Japan's 4-year-old governing coalition fractured Saturday, as the Social Democratic Party formally announced that it would quit and strike out on its own.
It is a measure of how far the Social Democrats have fallen in popularity that their departure will scarcely matter. The Liberal Democratic Party, which has dominated Japanese politics since the 1950s, will continue to govern Japan, with no need for new elections or a Cabinet reshuffle.The collapse of the coalition had been expected and was not expected to cause any particular instability. The Liberal Democrats have a slight majority in the House of Representatives, the more important chamber of the Japanese Parliament, and therefore believe they do not need the coalition to maintain power.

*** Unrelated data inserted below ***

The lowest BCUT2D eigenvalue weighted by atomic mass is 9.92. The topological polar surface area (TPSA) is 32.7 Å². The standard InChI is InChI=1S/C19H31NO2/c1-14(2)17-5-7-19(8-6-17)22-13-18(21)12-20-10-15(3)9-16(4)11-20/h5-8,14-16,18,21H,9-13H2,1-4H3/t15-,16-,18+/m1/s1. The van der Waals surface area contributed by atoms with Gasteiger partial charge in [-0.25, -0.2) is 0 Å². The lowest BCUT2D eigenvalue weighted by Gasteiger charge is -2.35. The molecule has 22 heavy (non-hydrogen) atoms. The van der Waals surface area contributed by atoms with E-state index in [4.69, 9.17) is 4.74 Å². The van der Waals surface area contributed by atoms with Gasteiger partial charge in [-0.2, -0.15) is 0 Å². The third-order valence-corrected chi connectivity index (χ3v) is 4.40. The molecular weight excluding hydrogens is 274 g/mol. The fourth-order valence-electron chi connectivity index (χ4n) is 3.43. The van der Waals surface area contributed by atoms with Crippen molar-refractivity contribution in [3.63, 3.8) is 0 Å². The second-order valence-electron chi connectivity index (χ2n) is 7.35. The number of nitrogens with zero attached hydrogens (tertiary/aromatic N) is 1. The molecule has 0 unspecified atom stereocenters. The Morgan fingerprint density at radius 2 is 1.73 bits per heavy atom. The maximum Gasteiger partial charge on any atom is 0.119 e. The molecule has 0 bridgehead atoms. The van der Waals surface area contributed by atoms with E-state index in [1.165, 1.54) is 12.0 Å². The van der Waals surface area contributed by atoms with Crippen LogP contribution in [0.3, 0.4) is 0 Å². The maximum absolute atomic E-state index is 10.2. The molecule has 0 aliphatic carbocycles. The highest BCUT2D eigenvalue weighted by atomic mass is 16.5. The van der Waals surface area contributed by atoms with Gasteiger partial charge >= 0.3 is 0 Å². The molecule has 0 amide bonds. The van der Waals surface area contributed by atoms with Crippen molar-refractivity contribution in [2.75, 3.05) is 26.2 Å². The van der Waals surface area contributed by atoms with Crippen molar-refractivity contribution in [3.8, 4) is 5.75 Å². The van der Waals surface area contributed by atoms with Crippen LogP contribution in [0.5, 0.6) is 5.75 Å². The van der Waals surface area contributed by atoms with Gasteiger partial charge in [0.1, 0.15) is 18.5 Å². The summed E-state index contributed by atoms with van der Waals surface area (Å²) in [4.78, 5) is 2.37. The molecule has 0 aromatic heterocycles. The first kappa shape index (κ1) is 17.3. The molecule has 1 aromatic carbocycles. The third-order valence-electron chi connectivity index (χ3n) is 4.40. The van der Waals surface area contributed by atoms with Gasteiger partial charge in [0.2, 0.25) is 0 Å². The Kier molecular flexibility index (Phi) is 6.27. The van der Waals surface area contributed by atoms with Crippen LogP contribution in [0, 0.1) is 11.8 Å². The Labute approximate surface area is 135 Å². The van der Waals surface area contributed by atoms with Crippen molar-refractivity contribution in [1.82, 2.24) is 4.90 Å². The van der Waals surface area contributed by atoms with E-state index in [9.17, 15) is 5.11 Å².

In addition, the Social Democratic leader, Takako Doi, said that her party would support the government of Prime Minister Ryutaro Hashimoto in a no-confidence motion that the opposition parties are planning. Doi said that her party could not vote to condemn government policies that it had helped to formulate. "We can hardly say we are not responsible" for current problems, she said.
The coalition, formed in June 1994, had always been an improbable blend, a triumph of ambition over principle. It united the Liberal Democrats, who are more like what in the United States would be called conservative Republicans, with the Social Democrats, who were then known as the Socialist Party.
Ironically, nothing so undermined the Social Democrats as proximity to power. For decades they had formed the main opposition party in Japan, and there was occasional talk that they might even be elected to form a government on their own.
In contrast, they are now almost irrelevant, and it is unclear how much longer the party will even survive.